From USNA Virtual Memorial Hall

Carter Simpson '39

Date of birth: November 3, 1915

Date of death: December 31, 1944

Age: 29

Lucky Bag

From the 1939 Lucky Bag:


From Defenders of the Philippines:

Carter Berkeley Simpson was born in Glenn Springs, South Carolina on November 3, 1915 to Richard Caspar Simpson and Mary Randolph Spotswood Berkeley. He attended Wofford College and graduated from the U.S. Naval Academy at Annapolis, Maryland in 1939. He earned a commission to the United States Marine Corps and served as an officer stationed in the Philippines during World War II. He commanded troops on Bataan as a First Lieutenant and served with Company M, Third Battalion, Fourth Marine Regiment (detached) as a member of a Navy Bluejacket-Marine Battalion in the defense of Bataan from December 28, 1941 to April 3, 1942. In this capacity, he served with an anti-aircraft battery which was not able to be hidden from observation and was thus forced to endure aerial bombardments. From January 23 to January 31, 1942, he served with a composite Bluejacket-Marine Battalion in order to drive off an enemy detachment which threatened Naval establishments at Miravalis in the Philippines. Simpson took control of several mixed units and thereby helped in successfully isolating the enemy force on Longoskawayan Point, for which he was posthumously awarded the Navy Cross by the President of the United States.

After the fall of Bataan, Simpson served on Corregidor until its surrender to the Japanese on May 6, 1942, at which time he became a prisoner of war and was interned in the Philippines in a Japanese POW camp from June 1942 until the end of 1944. He was among the POWs who were put onto the hellship Oryoku Maru for transport to Japan; the ship was sunk by American torpedoes. Although he survived, he was recaptured when he made it to shore and subsequently died of exposure and starvation on December 31, 1944. He was a captain by this time. A memorial marker stands in his honor at Arlington National Cemetery, and in 1969 his brother John Wistar Simpson organized an endowed scholarship fund at Wofford College to commemorate Carter.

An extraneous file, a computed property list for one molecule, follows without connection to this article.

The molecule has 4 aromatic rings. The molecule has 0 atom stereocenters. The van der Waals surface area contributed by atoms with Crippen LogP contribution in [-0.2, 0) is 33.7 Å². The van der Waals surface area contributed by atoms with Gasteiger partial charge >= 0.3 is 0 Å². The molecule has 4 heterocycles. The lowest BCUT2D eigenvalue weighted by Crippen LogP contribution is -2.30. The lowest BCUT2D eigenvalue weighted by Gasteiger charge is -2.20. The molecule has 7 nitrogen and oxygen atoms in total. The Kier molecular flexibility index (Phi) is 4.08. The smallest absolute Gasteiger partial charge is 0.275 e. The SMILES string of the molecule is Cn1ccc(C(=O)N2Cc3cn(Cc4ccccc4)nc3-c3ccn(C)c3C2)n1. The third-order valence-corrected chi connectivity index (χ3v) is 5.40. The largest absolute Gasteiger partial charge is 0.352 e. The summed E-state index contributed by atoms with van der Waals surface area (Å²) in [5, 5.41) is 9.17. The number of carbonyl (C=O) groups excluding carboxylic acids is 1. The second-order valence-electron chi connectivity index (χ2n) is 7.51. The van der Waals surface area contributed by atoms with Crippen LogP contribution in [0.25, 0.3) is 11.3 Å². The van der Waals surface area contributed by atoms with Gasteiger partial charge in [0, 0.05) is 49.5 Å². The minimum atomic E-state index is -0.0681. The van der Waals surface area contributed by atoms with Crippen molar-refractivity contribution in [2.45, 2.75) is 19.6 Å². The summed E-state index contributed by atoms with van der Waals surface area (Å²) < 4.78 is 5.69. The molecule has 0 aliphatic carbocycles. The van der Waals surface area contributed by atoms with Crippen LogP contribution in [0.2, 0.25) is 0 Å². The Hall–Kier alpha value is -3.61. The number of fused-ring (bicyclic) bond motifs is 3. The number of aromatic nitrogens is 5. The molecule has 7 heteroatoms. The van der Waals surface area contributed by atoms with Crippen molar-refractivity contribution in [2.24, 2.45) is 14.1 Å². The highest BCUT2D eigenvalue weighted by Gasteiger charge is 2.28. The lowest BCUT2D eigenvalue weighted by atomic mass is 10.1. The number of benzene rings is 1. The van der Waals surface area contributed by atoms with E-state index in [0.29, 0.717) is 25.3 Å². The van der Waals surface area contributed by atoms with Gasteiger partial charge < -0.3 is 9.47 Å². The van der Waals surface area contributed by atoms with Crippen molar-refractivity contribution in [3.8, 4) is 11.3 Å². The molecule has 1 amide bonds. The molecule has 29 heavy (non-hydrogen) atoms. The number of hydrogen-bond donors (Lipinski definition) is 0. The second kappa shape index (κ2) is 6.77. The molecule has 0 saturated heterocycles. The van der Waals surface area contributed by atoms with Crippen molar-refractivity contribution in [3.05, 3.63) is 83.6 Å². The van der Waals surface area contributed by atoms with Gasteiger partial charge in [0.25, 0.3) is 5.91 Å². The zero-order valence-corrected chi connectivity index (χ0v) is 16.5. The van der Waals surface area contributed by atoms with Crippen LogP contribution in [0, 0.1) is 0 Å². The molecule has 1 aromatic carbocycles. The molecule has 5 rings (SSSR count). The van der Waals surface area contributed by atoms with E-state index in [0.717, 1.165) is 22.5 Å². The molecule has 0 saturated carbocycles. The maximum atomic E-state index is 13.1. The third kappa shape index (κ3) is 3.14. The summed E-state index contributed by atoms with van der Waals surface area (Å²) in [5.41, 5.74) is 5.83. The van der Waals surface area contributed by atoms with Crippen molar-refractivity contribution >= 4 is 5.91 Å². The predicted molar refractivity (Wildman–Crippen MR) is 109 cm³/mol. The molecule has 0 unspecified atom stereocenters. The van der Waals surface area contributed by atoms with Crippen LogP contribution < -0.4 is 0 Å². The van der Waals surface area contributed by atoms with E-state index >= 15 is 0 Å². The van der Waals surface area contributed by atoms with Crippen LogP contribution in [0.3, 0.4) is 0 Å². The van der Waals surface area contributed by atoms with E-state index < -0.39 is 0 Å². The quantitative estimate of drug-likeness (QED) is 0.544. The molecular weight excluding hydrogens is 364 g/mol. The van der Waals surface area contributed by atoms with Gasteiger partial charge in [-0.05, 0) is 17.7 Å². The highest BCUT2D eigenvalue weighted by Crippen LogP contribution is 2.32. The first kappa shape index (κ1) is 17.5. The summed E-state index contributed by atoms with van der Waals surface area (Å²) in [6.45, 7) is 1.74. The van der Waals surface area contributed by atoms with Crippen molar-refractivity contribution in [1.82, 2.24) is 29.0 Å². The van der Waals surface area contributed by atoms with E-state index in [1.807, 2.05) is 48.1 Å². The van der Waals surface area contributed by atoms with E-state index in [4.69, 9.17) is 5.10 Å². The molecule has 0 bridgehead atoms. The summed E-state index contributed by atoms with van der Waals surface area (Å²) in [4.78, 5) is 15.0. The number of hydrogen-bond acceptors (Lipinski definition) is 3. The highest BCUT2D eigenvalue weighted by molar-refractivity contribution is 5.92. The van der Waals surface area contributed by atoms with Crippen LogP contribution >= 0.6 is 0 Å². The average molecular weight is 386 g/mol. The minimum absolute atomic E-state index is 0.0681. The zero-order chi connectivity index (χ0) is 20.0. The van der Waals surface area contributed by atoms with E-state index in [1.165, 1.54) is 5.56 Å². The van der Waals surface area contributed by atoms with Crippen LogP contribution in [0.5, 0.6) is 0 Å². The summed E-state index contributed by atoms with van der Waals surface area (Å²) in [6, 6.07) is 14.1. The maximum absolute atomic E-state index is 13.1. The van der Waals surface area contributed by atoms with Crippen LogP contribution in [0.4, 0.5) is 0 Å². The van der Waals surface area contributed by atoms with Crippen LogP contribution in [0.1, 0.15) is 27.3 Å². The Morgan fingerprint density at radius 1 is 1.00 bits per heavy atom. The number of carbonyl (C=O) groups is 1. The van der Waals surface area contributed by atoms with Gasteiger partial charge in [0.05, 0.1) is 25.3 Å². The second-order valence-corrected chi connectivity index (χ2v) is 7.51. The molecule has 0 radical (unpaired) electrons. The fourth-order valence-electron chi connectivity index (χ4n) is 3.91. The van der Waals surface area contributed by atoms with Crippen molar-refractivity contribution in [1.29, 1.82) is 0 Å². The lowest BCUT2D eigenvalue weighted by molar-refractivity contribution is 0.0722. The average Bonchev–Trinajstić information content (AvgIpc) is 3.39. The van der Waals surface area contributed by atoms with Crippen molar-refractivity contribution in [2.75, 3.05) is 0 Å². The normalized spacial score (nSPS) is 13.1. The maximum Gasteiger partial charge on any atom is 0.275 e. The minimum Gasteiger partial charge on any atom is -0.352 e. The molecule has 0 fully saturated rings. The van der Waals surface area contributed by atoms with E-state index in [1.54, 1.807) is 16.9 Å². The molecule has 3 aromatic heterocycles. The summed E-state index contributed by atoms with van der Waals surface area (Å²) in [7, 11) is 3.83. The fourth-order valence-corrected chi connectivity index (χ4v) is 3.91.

Carter's parents were listed as next of kin. He has a memory marker in Arlington National Cemetery.


Carter somehow managed to write a diary of his wartime experiences, and also somehow ensure it survived the war. It is long and detailed and truly a treasure. He mentions several of his classmates and other alumni throughout.

He was sworn in as 1st Lieutenant on January 8, 1942 with Willard Holdredge '39.

One passage stuck out; written on September 8, 1944, after he had been a prisoner of the Japanese for nearly two and a half years:

I wish some letters from home could give an indication of what we might expect when we get out of here. The bad blow would be to find that professionally we are through. For my part I am licked neither mentally nor morally. I still hope for 30 more years of active worthy service. I still think I have it — more self-confidence now at any rate and I think far more capability by this experience. Optimistic.

Navy Cross

From Hall of Valor:

The President of the United States of America takes pride in presenting the Navy Cross (Posthumously) to First Lieutenant Carter B. Simpson (MCSN: 0-5959), United States Marine Corps, for distinguished service in action against the enemy while serving with Company M, Third Battalion, FOURTH Marine Regiment (Detached) as member of a Navy Bluejacket-Marine Battalion, in the defense of the Bataan Peninsula, Luzon, Philippine Islands, from 28 December 1941 to 3 April 1942. Lieutenant Simpson served with an anti-aircraft battery which, due to conditions of terrain, was completely exposed to observation and repeatedly subjected to heavy aerial bombardments. By his courage, coolness and efficiency under great strain, Lieutenant Simpson materially contributed to the efficient functioning of that battery during repeated engagements against great odds. From 23 to 31 January 1942, while serving with a composite Bluejacket-Marine Battalion which had been hastily formed to expel a strong enemy detachment that had seized commanding ground which dangerously threatened the Naval installations at Miravalis, Philippine Islands, Lieutenant Simpson, by his resourcefulness, energy and outstanding qualities of leadership, rendered conspicuous service in controlling and handling mixed units in this action, which succeeded in isolating the enemy force on Longoskawayan Point where it was destroyed. His actions at all times were in keeping with the highest traditions of the United States Naval Service.